One advantage of studying the New Testament in Greek is that sometimes a Greek word strikes the reader with a force greater than the English equivalent. Yesterday in a small Greek NT group we worked our way through 1 Timothy 5. In the course of instructions concerning widows Paul signals his wishes in respect of younger widows and one word jumped out at me in connection with my previous post about ‘Headship and Helping’.
‘So I would have younger widows marry, bear children, manage their households, and give the adversary no occasion for slander’ (v. 14).
The Greek for ‘manage their households’ is the verb oikodespotein. It is unique in the New Testament but is related to the noun oikodespotes found several times in the Gospels where Jesus tells stories involving stewards or managers of households. If you are thinking this word also relates to our English word ‘despot’ you are right, but the Greek is talking about an everyday manager of household affairs and not a bullying tyrant.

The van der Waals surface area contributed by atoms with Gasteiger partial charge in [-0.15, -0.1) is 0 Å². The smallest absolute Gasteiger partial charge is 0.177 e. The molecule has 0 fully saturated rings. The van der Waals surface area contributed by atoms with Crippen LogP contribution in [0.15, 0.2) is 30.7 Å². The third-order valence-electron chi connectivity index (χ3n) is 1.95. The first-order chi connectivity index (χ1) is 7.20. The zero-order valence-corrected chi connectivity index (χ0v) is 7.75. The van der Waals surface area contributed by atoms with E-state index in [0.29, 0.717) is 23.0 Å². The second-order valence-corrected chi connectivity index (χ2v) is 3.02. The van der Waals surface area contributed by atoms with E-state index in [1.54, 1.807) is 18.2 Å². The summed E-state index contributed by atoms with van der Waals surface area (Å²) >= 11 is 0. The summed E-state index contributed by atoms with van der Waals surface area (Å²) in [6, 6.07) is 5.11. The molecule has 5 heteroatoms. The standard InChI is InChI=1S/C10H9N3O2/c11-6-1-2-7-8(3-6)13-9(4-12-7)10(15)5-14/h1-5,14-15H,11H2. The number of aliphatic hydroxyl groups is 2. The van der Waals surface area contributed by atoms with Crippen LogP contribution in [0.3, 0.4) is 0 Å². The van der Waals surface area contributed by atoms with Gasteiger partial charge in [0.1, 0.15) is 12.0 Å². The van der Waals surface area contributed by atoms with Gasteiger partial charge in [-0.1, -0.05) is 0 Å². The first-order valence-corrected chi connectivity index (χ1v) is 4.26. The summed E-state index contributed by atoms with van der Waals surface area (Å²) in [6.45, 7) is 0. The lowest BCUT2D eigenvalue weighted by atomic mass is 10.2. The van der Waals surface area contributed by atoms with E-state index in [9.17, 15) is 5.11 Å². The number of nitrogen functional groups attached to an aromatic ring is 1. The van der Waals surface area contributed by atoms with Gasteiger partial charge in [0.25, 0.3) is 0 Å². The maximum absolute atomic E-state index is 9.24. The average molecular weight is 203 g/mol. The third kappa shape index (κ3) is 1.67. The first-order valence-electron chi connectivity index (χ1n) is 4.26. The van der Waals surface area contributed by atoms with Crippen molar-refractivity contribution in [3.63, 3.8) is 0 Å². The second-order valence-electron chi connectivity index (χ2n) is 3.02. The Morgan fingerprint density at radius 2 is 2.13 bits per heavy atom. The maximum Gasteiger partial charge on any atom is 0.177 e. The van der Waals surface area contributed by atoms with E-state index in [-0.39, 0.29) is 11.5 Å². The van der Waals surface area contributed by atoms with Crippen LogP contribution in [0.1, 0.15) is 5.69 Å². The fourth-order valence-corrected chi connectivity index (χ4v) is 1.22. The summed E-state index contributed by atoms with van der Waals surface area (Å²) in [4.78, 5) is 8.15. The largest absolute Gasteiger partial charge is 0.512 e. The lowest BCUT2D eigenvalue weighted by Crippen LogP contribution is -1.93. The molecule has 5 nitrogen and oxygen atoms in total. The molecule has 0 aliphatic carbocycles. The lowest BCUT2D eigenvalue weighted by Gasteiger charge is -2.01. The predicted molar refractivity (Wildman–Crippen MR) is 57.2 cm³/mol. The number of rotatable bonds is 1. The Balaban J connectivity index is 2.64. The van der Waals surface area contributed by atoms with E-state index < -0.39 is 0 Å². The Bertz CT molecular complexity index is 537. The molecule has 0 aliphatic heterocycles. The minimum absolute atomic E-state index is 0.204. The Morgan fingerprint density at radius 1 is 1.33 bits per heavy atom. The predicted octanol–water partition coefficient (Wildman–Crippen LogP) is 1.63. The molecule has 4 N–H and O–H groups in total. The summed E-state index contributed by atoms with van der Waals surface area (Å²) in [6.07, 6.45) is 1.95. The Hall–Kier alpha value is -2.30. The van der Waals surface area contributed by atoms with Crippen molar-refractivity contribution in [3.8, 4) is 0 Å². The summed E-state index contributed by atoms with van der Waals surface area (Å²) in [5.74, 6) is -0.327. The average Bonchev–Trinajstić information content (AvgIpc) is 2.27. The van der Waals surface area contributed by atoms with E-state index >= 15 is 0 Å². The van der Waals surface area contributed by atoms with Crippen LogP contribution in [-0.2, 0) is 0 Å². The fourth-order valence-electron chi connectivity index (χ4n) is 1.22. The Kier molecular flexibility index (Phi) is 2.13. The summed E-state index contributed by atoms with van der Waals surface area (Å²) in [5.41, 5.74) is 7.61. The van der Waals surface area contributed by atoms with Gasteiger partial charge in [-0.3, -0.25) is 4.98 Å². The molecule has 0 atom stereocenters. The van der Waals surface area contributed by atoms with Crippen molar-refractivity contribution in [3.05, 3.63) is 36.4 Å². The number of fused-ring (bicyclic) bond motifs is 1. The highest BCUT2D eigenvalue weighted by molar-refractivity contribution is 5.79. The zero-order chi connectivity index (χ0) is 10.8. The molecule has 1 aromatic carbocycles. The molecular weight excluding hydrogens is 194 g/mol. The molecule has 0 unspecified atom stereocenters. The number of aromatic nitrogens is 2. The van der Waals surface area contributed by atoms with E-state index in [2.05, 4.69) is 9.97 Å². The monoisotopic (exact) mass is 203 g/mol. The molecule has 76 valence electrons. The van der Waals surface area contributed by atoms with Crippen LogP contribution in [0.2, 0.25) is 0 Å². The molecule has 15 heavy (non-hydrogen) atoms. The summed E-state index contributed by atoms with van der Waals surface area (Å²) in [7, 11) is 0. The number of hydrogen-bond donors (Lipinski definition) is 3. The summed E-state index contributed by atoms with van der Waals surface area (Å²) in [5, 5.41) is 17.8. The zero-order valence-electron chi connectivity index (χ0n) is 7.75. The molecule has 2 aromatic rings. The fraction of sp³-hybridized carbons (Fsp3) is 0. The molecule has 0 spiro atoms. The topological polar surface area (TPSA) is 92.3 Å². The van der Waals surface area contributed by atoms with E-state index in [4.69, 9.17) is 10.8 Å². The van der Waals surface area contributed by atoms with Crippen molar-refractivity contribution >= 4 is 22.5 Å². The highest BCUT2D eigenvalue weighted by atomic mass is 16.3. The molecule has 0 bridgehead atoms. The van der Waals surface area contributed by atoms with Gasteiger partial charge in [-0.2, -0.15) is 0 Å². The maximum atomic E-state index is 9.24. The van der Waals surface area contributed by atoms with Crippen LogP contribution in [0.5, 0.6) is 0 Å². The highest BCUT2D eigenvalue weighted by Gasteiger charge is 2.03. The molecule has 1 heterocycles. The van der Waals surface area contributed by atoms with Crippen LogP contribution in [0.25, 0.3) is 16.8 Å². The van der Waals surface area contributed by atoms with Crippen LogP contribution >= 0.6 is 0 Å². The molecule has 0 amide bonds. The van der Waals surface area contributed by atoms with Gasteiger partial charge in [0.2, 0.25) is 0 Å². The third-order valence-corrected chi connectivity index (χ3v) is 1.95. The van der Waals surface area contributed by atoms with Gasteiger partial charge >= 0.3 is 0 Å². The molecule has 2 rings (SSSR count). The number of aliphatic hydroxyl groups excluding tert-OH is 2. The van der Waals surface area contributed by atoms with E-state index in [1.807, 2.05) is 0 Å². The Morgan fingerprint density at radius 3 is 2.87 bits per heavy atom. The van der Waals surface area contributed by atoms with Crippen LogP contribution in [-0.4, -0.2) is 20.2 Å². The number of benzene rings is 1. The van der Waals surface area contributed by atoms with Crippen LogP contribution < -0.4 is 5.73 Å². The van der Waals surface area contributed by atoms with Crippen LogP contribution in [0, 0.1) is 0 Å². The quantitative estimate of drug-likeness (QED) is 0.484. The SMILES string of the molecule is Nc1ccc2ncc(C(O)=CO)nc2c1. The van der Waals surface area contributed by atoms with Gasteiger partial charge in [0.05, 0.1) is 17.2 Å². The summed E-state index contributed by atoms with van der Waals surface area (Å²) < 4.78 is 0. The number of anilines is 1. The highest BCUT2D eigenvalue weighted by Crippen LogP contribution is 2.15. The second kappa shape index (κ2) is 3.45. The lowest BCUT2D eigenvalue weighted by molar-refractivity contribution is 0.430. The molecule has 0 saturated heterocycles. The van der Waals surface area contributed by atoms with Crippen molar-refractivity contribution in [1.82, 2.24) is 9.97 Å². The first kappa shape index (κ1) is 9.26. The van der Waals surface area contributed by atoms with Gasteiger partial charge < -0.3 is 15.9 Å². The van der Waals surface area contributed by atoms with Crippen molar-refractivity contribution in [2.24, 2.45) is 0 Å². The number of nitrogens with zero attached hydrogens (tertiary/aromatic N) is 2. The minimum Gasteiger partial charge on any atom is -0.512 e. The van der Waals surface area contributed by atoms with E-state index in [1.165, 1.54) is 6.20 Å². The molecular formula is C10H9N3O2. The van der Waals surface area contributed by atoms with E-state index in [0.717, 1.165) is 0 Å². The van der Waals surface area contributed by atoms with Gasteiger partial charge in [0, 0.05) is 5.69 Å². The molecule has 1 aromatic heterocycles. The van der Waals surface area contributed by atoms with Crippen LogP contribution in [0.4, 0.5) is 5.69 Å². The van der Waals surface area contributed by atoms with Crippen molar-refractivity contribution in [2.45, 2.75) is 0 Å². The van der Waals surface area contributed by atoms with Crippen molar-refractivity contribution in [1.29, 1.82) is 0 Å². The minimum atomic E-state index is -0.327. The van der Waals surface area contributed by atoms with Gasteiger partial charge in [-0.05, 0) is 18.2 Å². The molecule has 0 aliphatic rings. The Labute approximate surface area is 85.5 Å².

Now we cannot build castles in the air on the basis of this word. Presumably a married woman oikodespoting her house is (a) focused on some concerns which her husband has left to her discretion (The kitchen? Control of the servants? Aspects of the children’s upbringing?) and (b) doing so alongside her husband’s oikodespoting (recalling 1 Timothy 3:4,5, and 12’s injunctions about bishops and deacons managing their households and children well, though using a differing verb to oikodespotein).
Nevertheless we are left here with an intriguing thought in respect of arguments that because the husband was the leader of the ancient household and the church was envisaged as the household of God therefore church leaders should be men. Is this argument weakened just a little by the possibility of joint leadership of ancient households by husbands and wives?